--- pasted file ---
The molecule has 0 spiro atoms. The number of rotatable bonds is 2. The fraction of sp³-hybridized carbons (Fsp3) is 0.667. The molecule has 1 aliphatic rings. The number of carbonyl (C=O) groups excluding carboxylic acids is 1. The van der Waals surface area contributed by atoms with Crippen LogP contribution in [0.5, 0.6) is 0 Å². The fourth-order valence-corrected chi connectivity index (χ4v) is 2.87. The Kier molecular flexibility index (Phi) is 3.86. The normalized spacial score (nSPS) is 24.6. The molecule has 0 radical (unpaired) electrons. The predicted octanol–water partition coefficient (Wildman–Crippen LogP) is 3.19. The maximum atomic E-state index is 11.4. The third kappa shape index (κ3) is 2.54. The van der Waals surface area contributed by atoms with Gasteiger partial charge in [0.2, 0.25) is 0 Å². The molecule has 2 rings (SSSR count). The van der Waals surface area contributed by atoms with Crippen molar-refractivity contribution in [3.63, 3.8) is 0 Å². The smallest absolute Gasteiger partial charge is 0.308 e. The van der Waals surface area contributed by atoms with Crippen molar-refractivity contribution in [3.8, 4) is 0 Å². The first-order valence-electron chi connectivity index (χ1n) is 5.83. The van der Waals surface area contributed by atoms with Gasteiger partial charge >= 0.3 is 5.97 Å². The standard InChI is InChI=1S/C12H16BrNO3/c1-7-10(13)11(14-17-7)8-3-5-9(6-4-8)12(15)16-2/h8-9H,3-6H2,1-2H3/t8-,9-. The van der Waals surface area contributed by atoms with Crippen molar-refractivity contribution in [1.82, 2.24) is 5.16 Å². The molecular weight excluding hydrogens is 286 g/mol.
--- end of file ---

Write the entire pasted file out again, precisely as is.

The molecule has 0 spiro atoms. The number of rotatable bonds is 2. The fraction of sp³-hybridized carbons (Fsp3) is 0.667. The molecule has 1 aliphatic rings. The number of carbonyl (C=O) groups excluding carboxylic acids is 1. The van der Waals surface area contributed by atoms with Crippen LogP contribution in [0.5, 0.6) is 0 Å². The fourth-order valence-corrected chi connectivity index (χ4v) is 2.87. The Kier molecular flexibility index (Phi) is 3.86. The normalized spacial score (nSPS) is 24.6. The molecule has 0 radical (unpaired) electrons. The predicted octanol–water partition coefficient (Wildman–Crippen LogP) is 3.19. The maximum atomic E-state index is 11.4. The third kappa shape index (κ3) is 2.54. The van der Waals surface area contributed by atoms with Gasteiger partial charge in [0.2, 0.25) is 0 Å². The molecule has 2 rings (SSSR count). The van der Waals surface area contributed by atoms with Crippen molar-refractivity contribution in [3.63, 3.8) is 0 Å². The smallest absolute Gasteiger partial charge is 0.308 e. The van der Waals surface area contributed by atoms with Crippen molar-refractivity contribution in [3.8, 4) is 0 Å². The first-order valence-electron chi connectivity index (χ1n) is 5.83. The van der Waals surface area contributed by atoms with Gasteiger partial charge >= 0.3 is 5.97 Å². The standard InChI is InChI=1S/C12H16BrNO3/c1-7-10(13)11(14-17-7)8-3-5-9(6-4-8)12(15)16-2/h8-9H,3-6H2,1-2H3/t8-,9-. The van der Waals surface area contributed by atoms with Crippen molar-refractivity contribution in [1.82, 2.24) is 5.16 Å². The molecular weight excluding hydrogens is 286 g/mol.